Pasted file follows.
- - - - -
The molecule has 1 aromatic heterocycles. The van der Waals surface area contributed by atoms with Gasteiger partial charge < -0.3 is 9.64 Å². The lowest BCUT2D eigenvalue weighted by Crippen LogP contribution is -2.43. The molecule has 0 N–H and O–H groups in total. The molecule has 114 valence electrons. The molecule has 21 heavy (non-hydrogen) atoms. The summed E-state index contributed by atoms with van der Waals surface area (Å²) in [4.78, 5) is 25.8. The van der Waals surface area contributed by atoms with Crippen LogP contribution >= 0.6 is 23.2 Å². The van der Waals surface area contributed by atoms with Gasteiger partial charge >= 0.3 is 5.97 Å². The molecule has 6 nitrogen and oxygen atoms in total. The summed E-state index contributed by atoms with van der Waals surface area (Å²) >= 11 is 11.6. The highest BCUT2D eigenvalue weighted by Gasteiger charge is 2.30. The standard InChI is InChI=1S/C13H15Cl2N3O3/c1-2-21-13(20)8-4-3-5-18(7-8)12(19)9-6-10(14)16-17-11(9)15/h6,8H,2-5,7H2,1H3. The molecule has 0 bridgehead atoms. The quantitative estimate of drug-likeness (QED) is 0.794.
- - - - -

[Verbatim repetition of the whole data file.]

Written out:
The molecule has 1 aromatic heterocycles. The van der Waals surface area contributed by atoms with Gasteiger partial charge < -0.3 is 9.64 Å². The lowest BCUT2D eigenvalue weighted by Crippen LogP contribution is -2.43. The molecule has 0 N–H and O–H groups in total. The molecule has 114 valence electrons. The molecule has 21 heavy (non-hydrogen) atoms. The summed E-state index contributed by atoms with van der Waals surface area (Å²) in [4.78, 5) is 25.8. The van der Waals surface area contributed by atoms with Crippen LogP contribution >= 0.6 is 23.2 Å². The van der Waals surface area contributed by atoms with Gasteiger partial charge >= 0.3 is 5.97 Å². The molecule has 6 nitrogen and oxygen atoms in total. The summed E-state index contributed by atoms with van der Waals surface area (Å²) >= 11 is 11.6. The highest BCUT2D eigenvalue weighted by Gasteiger charge is 2.30. The standard InChI is InChI=1S/C13H15Cl2N3O3/c1-2-21-13(20)8-4-3-5-18(7-8)12(19)9-6-10(14)16-17-11(9)15/h6,8H,2-5,7H2,1H3. The molecule has 0 bridgehead atoms. The quantitative estimate of drug-likeness (QED) is 0.794.